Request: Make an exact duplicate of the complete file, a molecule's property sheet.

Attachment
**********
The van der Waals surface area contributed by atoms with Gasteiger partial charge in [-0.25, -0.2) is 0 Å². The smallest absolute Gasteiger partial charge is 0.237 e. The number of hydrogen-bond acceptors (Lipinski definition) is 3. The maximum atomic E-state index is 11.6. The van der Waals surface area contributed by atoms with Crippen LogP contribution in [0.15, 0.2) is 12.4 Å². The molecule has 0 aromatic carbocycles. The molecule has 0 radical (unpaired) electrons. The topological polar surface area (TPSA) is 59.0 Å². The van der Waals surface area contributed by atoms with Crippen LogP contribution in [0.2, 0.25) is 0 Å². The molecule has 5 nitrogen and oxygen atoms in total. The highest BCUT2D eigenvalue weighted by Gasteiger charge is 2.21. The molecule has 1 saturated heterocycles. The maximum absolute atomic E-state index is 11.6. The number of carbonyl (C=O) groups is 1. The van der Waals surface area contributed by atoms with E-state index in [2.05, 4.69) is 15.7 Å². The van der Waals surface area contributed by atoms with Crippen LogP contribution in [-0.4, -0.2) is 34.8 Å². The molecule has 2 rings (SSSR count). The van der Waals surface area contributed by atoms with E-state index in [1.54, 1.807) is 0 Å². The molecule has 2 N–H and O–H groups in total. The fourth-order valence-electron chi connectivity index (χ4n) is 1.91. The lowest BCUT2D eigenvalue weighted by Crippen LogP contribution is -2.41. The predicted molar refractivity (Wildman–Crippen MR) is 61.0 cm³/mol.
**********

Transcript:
The van der Waals surface area contributed by atoms with Gasteiger partial charge in [-0.25, -0.2) is 0 Å². The smallest absolute Gasteiger partial charge is 0.237 e. The number of hydrogen-bond acceptors (Lipinski definition) is 3. The maximum atomic E-state index is 11.6. The van der Waals surface area contributed by atoms with Crippen LogP contribution in [0.15, 0.2) is 12.4 Å². The molecule has 0 aromatic carbocycles. The molecule has 0 radical (unpaired) electrons. The topological polar surface area (TPSA) is 59.0 Å². The van der Waals surface area contributed by atoms with Crippen LogP contribution in [0.2, 0.25) is 0 Å². The molecule has 5 nitrogen and oxygen atoms in total. The highest BCUT2D eigenvalue weighted by Gasteiger charge is 2.21. The molecule has 1 saturated heterocycles. The maximum absolute atomic E-state index is 11.6. The number of carbonyl (C=O) groups is 1. The van der Waals surface area contributed by atoms with E-state index in [2.05, 4.69) is 15.7 Å². The van der Waals surface area contributed by atoms with Crippen LogP contribution in [-0.4, -0.2) is 34.8 Å². The molecule has 2 rings (SSSR count). The van der Waals surface area contributed by atoms with E-state index in [1.54, 1.807) is 0 Å². The molecule has 2 N–H and O–H groups in total. The fourth-order valence-electron chi connectivity index (χ4n) is 1.91. The lowest BCUT2D eigenvalue weighted by Crippen LogP contribution is -2.41. The predicted molar refractivity (Wildman–Crippen MR) is 61.0 cm³/mol.